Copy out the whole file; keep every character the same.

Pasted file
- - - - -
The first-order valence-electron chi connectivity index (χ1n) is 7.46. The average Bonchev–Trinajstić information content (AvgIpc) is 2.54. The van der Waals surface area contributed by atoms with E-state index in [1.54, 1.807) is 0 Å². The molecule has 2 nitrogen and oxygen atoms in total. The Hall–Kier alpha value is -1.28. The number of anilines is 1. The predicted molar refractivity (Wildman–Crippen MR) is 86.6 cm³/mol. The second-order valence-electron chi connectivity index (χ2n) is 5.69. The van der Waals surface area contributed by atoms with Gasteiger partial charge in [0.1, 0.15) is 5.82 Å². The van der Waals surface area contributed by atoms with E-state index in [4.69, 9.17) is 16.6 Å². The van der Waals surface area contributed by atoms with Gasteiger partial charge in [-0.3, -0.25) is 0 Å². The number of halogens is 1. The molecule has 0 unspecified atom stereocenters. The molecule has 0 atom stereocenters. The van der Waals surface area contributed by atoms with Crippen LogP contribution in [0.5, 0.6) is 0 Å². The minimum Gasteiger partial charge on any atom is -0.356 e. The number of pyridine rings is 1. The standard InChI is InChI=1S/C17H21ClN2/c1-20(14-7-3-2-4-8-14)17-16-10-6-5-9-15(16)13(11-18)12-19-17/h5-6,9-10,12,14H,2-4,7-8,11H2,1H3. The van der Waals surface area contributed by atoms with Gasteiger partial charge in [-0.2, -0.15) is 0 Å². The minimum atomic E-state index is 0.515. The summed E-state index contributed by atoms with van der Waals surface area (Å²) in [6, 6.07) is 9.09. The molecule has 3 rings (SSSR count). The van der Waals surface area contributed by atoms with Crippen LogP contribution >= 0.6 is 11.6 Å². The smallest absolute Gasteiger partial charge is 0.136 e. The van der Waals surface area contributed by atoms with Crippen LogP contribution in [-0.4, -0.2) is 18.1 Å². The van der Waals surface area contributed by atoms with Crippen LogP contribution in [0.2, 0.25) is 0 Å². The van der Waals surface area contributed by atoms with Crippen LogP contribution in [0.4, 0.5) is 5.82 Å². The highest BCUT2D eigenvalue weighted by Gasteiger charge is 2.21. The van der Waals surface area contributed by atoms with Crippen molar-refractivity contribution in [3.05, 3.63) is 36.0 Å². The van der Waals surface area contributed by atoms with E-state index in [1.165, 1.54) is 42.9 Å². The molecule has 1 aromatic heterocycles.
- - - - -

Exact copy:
The first-order valence-electron chi connectivity index (χ1n) is 7.46. The average Bonchev–Trinajstić information content (AvgIpc) is 2.54. The van der Waals surface area contributed by atoms with E-state index in [1.54, 1.807) is 0 Å². The molecule has 2 nitrogen and oxygen atoms in total. The Hall–Kier alpha value is -1.28. The number of anilines is 1. The predicted molar refractivity (Wildman–Crippen MR) is 86.6 cm³/mol. The second-order valence-electron chi connectivity index (χ2n) is 5.69. The van der Waals surface area contributed by atoms with Gasteiger partial charge in [0.1, 0.15) is 5.82 Å². The van der Waals surface area contributed by atoms with E-state index in [4.69, 9.17) is 16.6 Å². The van der Waals surface area contributed by atoms with Gasteiger partial charge in [-0.3, -0.25) is 0 Å². The number of halogens is 1. The molecule has 0 unspecified atom stereocenters. The molecule has 0 atom stereocenters. The van der Waals surface area contributed by atoms with Crippen LogP contribution in [0.5, 0.6) is 0 Å². The minimum Gasteiger partial charge on any atom is -0.356 e. The number of pyridine rings is 1. The standard InChI is InChI=1S/C17H21ClN2/c1-20(14-7-3-2-4-8-14)17-16-10-6-5-9-15(16)13(11-18)12-19-17/h5-6,9-10,12,14H,2-4,7-8,11H2,1H3. The van der Waals surface area contributed by atoms with Gasteiger partial charge in [-0.2, -0.15) is 0 Å². The minimum atomic E-state index is 0.515. The summed E-state index contributed by atoms with van der Waals surface area (Å²) in [6, 6.07) is 9.09. The molecule has 3 rings (SSSR count). The van der Waals surface area contributed by atoms with Crippen LogP contribution >= 0.6 is 11.6 Å². The smallest absolute Gasteiger partial charge is 0.136 e. The van der Waals surface area contributed by atoms with Crippen LogP contribution in [-0.4, -0.2) is 18.1 Å². The van der Waals surface area contributed by atoms with Crippen LogP contribution in [0.2, 0.25) is 0 Å². The van der Waals surface area contributed by atoms with Crippen LogP contribution in [0.4, 0.5) is 5.82 Å². The highest BCUT2D eigenvalue weighted by Gasteiger charge is 2.21. The van der Waals surface area contributed by atoms with Crippen molar-refractivity contribution in [3.05, 3.63) is 36.0 Å². The van der Waals surface area contributed by atoms with E-state index in [1.165, 1.54) is 42.9 Å². The molecule has 1 aromatic heterocycles.